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Keep your ASAs in check

Keep your ASAs in check

13 February 2019
Author: Jasmine Waters

As promoting products online continues to be the preferred method of advertising, the ASA (Advertising Standards Agency) is beginning to crack down on retailers who misleadingly sell what isn’t really there. As we see an increasing introduction of new, strict legislation, how can brands make sure they stay on the right side of the law?

Why are the ASA getting stricter?

Much of the recent controversy that made national headlines was surrounding the ongoing faux-fur war many high street brands have waged on the industry itself. Alongside ‘misleading’ selling (with many fur products being sold as faux fur), problems were fuelled by repeated online sale strategies – with countdown timers putting extra pressure on consumers to buy both quickly and spontaneously. With a staggering number of these types of sales taking place on an annual basis, rules can easily be broken around sales of products and their promotion, which have prompted compliance levels to be under even more scrutiny. New systems in place will now be overseen by the ASA’s Committees of Advertising Practice (CAP), targeting all types of media, from press to social. This comes at a time when influencer rules have also seen a dramatic overhaul, with disclosure of paid advertisements or brand partnerships needing to be more clearly seen and recognised by a following or audience.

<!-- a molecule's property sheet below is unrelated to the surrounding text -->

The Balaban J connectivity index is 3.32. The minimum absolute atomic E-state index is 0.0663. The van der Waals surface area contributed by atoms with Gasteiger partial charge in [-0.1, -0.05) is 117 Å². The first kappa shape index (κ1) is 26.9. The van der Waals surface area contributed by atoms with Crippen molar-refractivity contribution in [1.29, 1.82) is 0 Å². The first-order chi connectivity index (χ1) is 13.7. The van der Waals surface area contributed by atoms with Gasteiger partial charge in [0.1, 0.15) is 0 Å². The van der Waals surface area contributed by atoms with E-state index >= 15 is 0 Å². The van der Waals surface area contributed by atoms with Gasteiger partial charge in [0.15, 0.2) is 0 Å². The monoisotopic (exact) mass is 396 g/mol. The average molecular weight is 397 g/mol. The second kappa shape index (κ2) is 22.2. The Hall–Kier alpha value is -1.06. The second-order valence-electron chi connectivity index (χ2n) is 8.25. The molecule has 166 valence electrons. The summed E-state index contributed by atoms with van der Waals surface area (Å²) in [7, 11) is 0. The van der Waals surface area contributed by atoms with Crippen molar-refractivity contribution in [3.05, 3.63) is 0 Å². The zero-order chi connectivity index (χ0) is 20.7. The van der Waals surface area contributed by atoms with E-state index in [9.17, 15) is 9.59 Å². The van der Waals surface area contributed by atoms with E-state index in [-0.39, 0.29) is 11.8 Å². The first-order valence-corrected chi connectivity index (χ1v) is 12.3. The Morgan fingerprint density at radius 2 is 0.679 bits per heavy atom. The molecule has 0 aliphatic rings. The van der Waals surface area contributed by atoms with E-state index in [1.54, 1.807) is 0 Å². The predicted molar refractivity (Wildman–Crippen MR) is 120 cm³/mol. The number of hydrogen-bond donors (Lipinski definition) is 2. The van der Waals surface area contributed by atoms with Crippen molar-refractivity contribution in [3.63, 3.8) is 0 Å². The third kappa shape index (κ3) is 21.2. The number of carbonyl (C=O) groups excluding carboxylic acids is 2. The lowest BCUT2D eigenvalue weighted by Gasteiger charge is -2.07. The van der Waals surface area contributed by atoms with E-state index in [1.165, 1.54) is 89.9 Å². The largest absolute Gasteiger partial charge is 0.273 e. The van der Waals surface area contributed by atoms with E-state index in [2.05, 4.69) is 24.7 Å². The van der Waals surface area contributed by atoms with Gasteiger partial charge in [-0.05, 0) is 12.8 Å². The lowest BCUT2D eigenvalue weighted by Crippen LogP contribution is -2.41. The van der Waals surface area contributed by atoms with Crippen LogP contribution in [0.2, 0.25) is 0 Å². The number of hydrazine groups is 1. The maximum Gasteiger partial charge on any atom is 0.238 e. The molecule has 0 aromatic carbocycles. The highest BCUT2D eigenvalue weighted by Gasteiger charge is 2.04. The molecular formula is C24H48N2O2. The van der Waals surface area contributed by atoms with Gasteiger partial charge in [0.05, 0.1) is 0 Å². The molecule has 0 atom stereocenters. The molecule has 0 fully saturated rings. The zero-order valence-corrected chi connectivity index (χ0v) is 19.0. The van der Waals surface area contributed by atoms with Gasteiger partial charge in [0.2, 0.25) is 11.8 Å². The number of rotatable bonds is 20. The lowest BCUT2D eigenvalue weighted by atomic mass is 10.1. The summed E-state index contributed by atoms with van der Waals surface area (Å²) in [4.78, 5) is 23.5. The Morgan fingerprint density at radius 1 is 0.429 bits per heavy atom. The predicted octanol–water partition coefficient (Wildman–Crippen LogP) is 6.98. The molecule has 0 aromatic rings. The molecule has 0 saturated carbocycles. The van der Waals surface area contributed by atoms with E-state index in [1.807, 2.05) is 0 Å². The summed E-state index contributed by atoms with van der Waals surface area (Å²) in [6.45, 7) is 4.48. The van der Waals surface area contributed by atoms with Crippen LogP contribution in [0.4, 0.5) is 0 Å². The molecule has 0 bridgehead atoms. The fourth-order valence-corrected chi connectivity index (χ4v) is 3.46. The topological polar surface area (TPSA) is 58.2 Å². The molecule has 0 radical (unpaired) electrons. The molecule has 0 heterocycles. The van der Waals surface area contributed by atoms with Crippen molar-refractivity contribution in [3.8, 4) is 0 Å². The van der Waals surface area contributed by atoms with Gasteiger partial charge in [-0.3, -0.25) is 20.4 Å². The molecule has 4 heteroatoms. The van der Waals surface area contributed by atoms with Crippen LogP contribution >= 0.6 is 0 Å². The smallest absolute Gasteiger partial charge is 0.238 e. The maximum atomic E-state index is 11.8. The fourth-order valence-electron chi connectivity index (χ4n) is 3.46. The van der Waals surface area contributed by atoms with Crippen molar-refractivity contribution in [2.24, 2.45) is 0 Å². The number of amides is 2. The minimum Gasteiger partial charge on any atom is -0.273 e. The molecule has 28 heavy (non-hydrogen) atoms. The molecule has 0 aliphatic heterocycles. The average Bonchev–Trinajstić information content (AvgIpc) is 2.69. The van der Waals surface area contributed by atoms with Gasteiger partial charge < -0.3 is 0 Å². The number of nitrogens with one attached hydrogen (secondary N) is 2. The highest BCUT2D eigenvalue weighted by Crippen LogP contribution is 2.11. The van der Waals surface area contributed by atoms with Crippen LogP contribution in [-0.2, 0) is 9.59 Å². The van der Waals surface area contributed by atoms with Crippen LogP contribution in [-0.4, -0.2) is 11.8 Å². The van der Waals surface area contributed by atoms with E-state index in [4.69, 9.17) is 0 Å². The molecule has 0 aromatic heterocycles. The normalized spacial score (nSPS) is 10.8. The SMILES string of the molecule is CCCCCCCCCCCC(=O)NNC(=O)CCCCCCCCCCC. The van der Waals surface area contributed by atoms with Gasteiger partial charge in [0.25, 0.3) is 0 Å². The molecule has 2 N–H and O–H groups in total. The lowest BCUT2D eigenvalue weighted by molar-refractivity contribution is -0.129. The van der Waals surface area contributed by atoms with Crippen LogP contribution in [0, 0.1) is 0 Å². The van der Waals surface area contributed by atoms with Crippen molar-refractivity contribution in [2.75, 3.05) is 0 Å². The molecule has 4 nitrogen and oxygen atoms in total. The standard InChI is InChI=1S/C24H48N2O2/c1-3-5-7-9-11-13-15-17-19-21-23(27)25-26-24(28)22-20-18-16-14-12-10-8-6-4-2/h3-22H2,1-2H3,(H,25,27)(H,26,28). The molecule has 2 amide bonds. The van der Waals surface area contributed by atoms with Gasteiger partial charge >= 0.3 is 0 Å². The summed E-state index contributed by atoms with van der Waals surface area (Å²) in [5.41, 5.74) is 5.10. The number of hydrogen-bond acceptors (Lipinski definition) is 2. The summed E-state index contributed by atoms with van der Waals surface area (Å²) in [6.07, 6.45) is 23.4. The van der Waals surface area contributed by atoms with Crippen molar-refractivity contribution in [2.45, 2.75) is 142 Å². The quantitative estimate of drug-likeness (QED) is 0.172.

What can brands do to avoid conflict?

As we have discussed in previous posts, the name of the game is still total transparency  in order to keep the ASA standards happy. Legal issues aside, selling what you want a product to be rather than what is actually is could put your brand morally into question, which could result in a lack of brand trust and loyalty. Consumers now not only demand a personal experience, but also a personal connection – with a new kind of dialogue now forming between brand and customer, any little ‘slip’ can now put that all into jeopardy. No brands can now afford to be seen as ‘problematic’ in their ethos, products or overall business strategy, so compliance with advertising standards is now imperative on many different levels.

With investigations rising and BBC’s Watchdog constantly on the lookout, transparency has never been more crucial. To keep consumers engaged and problems at bay, stay up to date with ASA updates at: https://www.asa.org.uk/advice-online/legislation.html

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